Watering your Olive Tree
While olive varieties are drought tolerant and can go for long periods without water we wouldn’t recommend allowing the soil to become too dry. If the top inch of soil becomes dry, give the tree a nice deep watering and make sure the excess water can drain away.
If the area you live in has particularly sandy soil you may be required to water your tree more often as this type of soil is more porous and struggles to retain moisture.
Like most other trees, if you are growing your olive tree in a container it will also need to be watered more often as pot grown trees have restricted access to water. Bear this in mind when it has been a particularly hot or dry season.
While the olive tree requires regular watering, remember that olives are used to Mediterranean conditions and will not react well to wet feet or waterlogged soil. Make sure the pot can drain away and remember that underwatering in the short term is much less harmful than overwatering.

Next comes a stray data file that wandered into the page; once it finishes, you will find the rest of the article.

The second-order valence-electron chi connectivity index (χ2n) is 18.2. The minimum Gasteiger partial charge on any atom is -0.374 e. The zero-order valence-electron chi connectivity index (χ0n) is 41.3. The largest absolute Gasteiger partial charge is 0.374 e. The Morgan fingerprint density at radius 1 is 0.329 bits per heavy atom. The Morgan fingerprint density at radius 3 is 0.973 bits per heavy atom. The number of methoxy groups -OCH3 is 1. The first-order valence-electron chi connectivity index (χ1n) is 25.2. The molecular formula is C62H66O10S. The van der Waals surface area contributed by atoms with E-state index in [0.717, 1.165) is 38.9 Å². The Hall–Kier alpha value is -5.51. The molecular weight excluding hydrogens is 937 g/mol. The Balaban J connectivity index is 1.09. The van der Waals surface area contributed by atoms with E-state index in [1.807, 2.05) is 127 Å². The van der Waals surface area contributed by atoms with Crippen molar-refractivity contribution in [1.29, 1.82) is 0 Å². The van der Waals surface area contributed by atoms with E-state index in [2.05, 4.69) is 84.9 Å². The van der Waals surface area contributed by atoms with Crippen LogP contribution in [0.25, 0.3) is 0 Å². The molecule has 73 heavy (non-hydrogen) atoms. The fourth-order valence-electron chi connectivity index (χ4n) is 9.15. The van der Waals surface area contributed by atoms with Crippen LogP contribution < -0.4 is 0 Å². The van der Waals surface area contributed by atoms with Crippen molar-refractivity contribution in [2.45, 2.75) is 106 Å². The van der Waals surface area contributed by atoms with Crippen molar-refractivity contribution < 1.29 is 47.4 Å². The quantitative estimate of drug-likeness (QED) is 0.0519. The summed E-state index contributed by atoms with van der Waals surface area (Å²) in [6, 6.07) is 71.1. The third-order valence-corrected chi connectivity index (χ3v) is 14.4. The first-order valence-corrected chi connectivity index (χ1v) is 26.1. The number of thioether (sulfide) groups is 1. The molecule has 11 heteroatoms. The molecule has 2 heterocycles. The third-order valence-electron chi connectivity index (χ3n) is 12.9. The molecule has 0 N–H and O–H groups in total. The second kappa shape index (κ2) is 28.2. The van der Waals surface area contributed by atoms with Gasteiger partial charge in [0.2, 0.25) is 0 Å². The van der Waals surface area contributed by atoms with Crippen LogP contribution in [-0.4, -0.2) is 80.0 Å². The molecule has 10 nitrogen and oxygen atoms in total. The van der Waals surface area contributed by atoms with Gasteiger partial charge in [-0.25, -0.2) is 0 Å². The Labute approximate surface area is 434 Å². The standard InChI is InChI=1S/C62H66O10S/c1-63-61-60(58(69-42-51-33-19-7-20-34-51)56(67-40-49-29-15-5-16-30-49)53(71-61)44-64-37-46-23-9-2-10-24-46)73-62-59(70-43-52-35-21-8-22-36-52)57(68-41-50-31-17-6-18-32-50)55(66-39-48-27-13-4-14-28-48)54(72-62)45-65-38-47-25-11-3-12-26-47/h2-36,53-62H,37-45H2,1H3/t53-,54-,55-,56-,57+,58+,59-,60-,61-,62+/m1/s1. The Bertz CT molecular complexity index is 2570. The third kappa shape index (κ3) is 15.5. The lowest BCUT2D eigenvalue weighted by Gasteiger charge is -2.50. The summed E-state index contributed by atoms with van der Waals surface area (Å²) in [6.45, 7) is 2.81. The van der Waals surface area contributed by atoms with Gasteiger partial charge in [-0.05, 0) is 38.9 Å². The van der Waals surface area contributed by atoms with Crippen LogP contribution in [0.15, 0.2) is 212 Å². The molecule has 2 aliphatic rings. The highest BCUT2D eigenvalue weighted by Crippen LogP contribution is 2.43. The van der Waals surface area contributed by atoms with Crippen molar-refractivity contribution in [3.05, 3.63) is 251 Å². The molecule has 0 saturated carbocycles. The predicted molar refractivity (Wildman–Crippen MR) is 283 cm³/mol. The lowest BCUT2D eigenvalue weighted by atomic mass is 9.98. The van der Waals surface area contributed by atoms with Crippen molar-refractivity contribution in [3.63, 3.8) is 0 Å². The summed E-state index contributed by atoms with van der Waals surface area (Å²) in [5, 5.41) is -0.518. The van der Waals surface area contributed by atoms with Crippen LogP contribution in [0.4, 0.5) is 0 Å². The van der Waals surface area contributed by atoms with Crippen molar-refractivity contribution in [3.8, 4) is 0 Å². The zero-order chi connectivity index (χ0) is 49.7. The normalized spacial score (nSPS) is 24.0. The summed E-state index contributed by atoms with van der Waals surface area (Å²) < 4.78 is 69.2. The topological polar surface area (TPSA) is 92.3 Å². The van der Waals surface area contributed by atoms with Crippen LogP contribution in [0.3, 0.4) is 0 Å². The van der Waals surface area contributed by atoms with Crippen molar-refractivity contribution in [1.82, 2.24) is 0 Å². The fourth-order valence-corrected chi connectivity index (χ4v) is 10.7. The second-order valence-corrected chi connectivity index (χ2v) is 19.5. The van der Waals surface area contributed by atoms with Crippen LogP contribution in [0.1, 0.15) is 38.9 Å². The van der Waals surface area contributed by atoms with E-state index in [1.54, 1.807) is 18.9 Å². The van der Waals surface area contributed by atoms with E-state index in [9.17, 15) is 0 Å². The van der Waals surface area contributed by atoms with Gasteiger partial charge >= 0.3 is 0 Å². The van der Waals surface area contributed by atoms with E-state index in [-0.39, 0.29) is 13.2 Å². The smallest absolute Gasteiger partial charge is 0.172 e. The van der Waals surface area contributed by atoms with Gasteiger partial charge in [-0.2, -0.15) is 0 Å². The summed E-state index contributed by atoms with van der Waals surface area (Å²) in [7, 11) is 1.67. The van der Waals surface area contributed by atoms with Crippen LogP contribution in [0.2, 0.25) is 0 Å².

Over winter, reduce the watering, however, don’t let the compost completely dry out.
Feeding your Olive Tree
Olive trees are well adapted to poor, stony soils but do well with a bit of extra tender loving care. They do not require a special olive feed but a little bit of balanced liquid fertiliser such as Phostrogen, every month will go a long way. Especially during the growing season. Use the fertilizer according to packet instructions.
How and when to Prune an Olive Tree
Olive trees are a slow growing variety and don’t require much attention when it comes to pruning. If you would like to do a bit of maintenance we would recommend pinching back some of the new growth. This will encourage the tree to send out new shoots and in turn, this will create a lovely bushy tree.
Olive trees are slow growing and don’t need much attention when it comes to pruning, however, pinching some of the new growth will encourage the tree to send out more new shoots and in turn creating a bushier tree.
If you do decide that it is time to prune your olive tree make sure to remove any dead or diseased branches straight away. You can also remove any crossing branches within the tree and any leader branches that are making the tree look out of shape.
Pruning for shape should not really be done until the tree is at least 2-4 years old as the more leaves a young olive tree has, the
more energy it will have to grow into a lovely, healthy specimen.
Over-pruning your olive tree can result in the tree producing lots of water shoots which will not produce fruits or flowers.
Olive Tree Winter Protection
Olive trees are hardy down to -10 degrees however they may require some overwinter protection.